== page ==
Jean-Baptiste PILLEMENT

(Lyon 1728 - Lyon 1808)

A Chinoiserie Design, with Two Figures on a See-Saw and Another Figure on a Chariot with a Hand-Held Sail

Black chalk, with stumping, with framing lines in brown ink.
Signed and dated jean Pillement / 1770. at the lower right.
302 x 207 mm. (11 7/8 x 8 1/8 in.)
This delightful drawing, signed in full and dated 1770, is one of a number of chinoiserie drawings by Pillement incorporating see-saw subjects. It is a preparatory study for one of six designs of oriental figures perched on see-saws, engraved by Jean-Jacques Avril, which appeared in 1773 under the title Cahier de Balançoires Chinoises. Comparable preparatory studies by Pillement for other plates in the Cahier de Balançoires Chinoises include two drawings in the Rothschild Collection at Waddesdon Manor in Aylesbury, Buckinghamshire, and one in the National Gallery of Scotland in Edinburgh. An unsigned, reversed and possibly reworked black chalk counterproof of the present sheet was at one time in the collection of the art historian K. E. Maison.



Such charming and original compositions as this, with their immense visual appeal, were the source of much of the artist’s contemporary fame. As one author has written, ‘[Pillement’s] chinoiseries exaggerate wispy, fragile qualities of the style. It is as though the world is a fairyland conjured out of gossamer and stalks of grass, and the humans inhabiting it, fanciful little creatures who dance and tumble around so effervescent and lively they seem more creatures of the air than earth.’

 




‘An artist with a great deal of merit, gifted with a prodigious talent, this busy man worked in all genres (except history painting and portraiture) in oil, pastel, chalk, ink, pencil, and always with an ease, a facility, a remarkable rapidity. His touch is extremely firm, neat, precise. One never sees hesitation or indecision in his works, all of which are characterized by a great harmony, and by an abundance of spirit.’ Thus was Jean Pillement described some twenty years after his death, and such assessments of his abilities have lasted into the present day, with one modern scholar aptly describing the artist as ‘a versatile painter and an exquisite draughtsman’.



One of the most influential decorative and ornamental draughtsmen working in Europe in the second half of the 18th century, Pillement was an equally gifted painter, producing pastoral landscapes, marines, flowerpieces, animal subjects and chinoiseries. A precocious talent, by the age of fifteen was working as a designer at the Gobelins tapestry factory in Paris. In 1745, aged seventeen, he left France to spend three years in Madrid. This was to be the first in a long series of travels throughout Europe over the next forty years. After a period in Lisbon, where he was offered, and declined, the title of Painter to the King, Pillement spent the next few years working in London, between 1754 and 1763. His pastoral scenes, seascapes and picturesque views found an appreciative audience in England, and he became a popular and re¬spected member of artistic society in London. It was also in England in the 1750’s that some of his ornamental designs were first engraved and published, and where he established himself as a fashionable decorative painter.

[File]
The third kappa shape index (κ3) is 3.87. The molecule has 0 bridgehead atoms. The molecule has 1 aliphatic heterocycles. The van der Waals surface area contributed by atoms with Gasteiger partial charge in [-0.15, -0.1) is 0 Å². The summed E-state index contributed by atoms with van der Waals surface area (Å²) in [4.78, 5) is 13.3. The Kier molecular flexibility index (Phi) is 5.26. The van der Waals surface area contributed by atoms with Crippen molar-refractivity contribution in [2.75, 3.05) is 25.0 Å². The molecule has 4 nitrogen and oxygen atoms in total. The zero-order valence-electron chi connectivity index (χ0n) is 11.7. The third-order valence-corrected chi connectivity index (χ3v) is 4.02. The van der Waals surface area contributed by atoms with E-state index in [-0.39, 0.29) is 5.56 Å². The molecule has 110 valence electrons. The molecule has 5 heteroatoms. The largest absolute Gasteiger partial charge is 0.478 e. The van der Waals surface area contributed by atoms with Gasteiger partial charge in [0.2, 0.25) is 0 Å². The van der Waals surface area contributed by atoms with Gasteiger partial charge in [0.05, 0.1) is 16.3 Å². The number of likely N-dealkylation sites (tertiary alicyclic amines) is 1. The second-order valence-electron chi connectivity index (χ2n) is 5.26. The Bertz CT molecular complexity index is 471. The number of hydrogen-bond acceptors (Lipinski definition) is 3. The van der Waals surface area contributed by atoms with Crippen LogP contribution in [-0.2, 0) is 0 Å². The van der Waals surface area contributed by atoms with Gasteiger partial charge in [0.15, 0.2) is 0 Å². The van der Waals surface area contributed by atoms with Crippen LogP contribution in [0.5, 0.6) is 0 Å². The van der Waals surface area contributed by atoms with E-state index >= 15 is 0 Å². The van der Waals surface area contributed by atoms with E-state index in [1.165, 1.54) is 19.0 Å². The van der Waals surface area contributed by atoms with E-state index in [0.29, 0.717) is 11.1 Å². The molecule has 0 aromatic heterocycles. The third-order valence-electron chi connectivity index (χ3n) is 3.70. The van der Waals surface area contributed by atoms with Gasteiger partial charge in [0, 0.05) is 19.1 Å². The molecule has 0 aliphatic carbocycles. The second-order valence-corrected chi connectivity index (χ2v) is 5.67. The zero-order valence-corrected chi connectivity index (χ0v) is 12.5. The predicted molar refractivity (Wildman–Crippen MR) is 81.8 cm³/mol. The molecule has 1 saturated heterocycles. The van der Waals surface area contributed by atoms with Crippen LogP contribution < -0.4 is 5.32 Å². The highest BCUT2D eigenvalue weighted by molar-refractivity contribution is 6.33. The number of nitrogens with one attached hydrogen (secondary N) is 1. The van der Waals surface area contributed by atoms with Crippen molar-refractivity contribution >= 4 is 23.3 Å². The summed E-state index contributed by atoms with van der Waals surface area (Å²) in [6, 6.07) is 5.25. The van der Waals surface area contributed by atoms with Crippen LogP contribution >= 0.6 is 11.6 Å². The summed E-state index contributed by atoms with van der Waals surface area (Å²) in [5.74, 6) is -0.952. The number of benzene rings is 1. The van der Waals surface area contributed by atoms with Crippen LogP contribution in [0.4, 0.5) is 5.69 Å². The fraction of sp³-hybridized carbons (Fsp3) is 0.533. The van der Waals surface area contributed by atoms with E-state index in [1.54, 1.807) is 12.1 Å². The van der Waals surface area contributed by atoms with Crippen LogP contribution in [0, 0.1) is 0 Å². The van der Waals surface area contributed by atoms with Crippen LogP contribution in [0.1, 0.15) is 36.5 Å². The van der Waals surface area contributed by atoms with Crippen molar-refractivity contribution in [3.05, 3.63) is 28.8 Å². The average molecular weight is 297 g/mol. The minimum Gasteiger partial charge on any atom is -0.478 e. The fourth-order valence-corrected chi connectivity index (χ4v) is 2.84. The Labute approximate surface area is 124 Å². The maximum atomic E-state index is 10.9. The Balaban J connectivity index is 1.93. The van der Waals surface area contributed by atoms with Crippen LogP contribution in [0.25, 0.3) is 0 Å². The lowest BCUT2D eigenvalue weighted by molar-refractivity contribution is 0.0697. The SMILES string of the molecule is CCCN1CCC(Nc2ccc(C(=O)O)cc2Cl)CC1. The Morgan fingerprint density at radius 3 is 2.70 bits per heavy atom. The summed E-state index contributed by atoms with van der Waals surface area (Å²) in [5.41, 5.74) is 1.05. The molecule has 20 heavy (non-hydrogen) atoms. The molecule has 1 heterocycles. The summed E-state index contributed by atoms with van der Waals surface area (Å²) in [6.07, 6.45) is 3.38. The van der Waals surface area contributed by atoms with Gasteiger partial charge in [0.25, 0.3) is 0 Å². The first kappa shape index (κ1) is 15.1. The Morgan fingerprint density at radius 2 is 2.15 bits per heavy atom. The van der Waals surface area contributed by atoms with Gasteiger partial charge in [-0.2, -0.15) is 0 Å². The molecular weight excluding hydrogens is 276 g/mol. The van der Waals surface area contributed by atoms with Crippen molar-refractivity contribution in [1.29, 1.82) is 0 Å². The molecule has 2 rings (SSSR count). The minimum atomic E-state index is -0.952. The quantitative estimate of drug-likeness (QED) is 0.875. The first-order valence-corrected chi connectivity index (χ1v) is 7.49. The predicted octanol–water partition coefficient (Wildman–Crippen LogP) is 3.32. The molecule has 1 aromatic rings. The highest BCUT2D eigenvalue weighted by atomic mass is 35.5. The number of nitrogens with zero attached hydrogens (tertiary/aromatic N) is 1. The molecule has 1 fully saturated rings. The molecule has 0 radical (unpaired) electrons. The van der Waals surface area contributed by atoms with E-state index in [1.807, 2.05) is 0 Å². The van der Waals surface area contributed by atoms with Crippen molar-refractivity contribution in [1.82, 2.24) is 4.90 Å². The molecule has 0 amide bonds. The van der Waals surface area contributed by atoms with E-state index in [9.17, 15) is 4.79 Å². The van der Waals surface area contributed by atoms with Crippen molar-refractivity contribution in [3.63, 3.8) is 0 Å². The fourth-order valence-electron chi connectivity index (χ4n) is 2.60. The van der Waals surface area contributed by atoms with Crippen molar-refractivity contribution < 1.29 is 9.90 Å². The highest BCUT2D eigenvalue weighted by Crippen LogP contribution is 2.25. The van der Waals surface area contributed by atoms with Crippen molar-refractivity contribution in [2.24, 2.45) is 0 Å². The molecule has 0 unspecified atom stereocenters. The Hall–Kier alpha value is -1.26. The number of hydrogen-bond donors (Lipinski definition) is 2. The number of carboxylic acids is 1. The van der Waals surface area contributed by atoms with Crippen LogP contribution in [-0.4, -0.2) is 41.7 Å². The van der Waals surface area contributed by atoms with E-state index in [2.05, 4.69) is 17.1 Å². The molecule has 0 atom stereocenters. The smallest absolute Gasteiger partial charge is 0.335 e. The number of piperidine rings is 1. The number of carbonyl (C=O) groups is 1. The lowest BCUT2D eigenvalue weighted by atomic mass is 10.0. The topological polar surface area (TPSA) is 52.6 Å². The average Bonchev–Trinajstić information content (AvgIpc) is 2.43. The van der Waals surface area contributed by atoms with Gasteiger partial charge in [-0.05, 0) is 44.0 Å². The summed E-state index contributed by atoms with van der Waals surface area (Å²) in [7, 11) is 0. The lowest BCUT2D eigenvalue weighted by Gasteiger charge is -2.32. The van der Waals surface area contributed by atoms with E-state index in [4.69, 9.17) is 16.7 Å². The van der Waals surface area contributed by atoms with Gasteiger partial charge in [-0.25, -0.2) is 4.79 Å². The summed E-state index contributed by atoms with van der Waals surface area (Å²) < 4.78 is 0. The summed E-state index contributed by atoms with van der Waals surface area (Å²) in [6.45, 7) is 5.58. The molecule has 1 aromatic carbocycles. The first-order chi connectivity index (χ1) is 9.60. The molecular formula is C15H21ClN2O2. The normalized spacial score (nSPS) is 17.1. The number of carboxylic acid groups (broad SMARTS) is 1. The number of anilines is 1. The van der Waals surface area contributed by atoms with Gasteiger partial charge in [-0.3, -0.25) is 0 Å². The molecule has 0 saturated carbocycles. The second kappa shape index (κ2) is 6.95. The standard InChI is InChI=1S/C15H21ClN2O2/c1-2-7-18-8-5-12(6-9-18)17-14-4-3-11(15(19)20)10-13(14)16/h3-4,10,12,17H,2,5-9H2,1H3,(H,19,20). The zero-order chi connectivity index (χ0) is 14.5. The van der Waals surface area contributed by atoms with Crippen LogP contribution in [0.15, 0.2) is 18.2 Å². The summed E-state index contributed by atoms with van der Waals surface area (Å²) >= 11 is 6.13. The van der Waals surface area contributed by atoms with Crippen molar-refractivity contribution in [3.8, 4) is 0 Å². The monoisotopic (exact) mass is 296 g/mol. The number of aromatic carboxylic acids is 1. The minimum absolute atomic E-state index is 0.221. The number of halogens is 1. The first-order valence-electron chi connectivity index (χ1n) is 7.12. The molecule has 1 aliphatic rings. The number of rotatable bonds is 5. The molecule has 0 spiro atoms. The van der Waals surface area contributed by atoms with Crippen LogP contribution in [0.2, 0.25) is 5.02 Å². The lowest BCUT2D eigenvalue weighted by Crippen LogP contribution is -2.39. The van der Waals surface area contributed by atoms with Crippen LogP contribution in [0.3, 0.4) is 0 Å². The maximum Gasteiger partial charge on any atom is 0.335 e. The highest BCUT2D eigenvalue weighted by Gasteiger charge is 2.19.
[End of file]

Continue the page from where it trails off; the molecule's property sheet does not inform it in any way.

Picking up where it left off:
Pillement continued to travel extensively during the 1760’s, receiving several prestigious commissions. Between 1763 and 1765 he was in Vienna, where he won commissions from the Empress Maria Theresa and the Prince of Liechtenstein. He was appointed court painter to King Stanislas August Poniatowski of Poland, for whom he decorated rooms in the Royal Castle and the palace of Ujazdów in Warsaw between 1765 and 1767. Back in France and appointed peintre de la reine in 1778, Pillement painted three decorative canvases for Marie Antoinette’s Petit Trianon at Versailles; the only real instance in his long career of an official French commission. For much of the 1780’s he worked in Portugal and Spain, and it was during this period that he produced some of his finest landscape drawings. Returning to France in 1789, he abandoned Paris during the Revolution and spent much of the decade of the 1790’s working in the small town of Pezénas in the province of Languedoc. The last years of Pillement’s career found the artist in his native Lyon, where he was employed at the Manufacture de Soie et des Indiennes and gave lessons in decoration and design. He died in relative obscurity at the age of eighty, his output having suffered from the decline of the French taste for the rococo in the aftermath of the Revolution.

Literature

Maria Gordon-Smith, Pillement, Cracow, 2006, p.197, fig.195.

 

Jean-Baptiste PILLEMENT

A Chinoiserie Design, with Two Figures on a See-Saw and Another Figure on a Chariot with a Hand-Held Sail